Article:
How to lower your train accessories into your table

One of the first articles I remember reading in a train magazine (I don’t remember if it was Classic Toy Trains or a competing rag) was titled “Put your accessories in pockets.” Basically, it advocated cutting holes in your table, putting a board beneath the hole, and putting the accessory in the hole to even it up with the ground level on your layout.

It’s a great idea–more on that in a minute–but it really didn’t go into much detail about how to do the cutting part.

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Thank you and farewell, Dr. Grams

About 8 years ago, I set my mind to repair two Lionel trains that had belonged to my dad. I took to the Internet, and about the only repair advice I could find was to track down The Beginner’s Guide to Repairing Lionel Trains by Ray L. Plummer.

Ray L. Plummer was a pen name for Dr. John A. Grams, a journalism professor at Marquette University and a prolific author. Using either name, he wrote a total of 9 books and 129 magazine articles about Lionel and similar vintage trains.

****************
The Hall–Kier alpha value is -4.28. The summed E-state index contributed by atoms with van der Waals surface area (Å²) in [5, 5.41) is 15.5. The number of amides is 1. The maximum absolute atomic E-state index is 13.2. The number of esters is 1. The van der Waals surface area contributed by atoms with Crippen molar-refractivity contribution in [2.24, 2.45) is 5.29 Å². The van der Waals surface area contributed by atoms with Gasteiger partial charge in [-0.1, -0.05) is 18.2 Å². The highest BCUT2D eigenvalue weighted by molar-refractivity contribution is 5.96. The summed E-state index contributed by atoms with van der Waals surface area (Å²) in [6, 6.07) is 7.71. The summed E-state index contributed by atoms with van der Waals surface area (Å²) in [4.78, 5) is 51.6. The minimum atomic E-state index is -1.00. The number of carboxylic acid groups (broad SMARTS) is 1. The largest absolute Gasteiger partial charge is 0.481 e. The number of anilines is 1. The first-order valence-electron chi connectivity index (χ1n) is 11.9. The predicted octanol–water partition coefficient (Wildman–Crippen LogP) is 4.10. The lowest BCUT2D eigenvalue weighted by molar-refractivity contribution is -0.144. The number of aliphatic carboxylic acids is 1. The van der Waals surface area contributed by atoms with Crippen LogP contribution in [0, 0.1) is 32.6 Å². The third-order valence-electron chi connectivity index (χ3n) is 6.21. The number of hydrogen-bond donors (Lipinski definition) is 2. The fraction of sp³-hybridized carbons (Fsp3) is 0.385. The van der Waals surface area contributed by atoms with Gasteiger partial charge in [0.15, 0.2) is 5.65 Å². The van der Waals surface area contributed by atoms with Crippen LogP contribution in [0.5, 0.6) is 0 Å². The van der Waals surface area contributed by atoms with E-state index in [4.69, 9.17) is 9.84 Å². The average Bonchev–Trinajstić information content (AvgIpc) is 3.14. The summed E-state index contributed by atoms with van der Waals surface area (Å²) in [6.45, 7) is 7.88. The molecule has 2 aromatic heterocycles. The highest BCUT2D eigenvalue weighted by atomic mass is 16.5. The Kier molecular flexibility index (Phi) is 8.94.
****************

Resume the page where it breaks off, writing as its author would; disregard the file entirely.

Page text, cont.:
Dr. Grams died this week, aged 77.

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Why publish in Classic Toy Trains?

On one of the few remaining train forums where I do anything but lurk, the magazine Classic Toy Trains came up in discussion. Someone said, “It ought to call itself Classic Lionel Toys and be done with it,” and the discussion progressed from there.

Being that my next published work will be in that particular magazine, I thought I’d address some of the concerns/comments that came up.

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Contract time

I received a contract today from Classic Toy Trains, a sister publication of Model Railroader and Discover. If you haven’t heard of CTT, there’s a chance you’ve heard of one of the others. It’s an article about the venerable Lionel gateman accessory, and some tricks for improving its operation.

I don’t know yet when they plan to publish it, but when I find out, I’ll make an announcement.

Kalmbach, the owner of CTT, has a long tradition of excellence dating to the 1930s. I’m thrilled to write for them.

If you think you can do it so much better, then do it yourself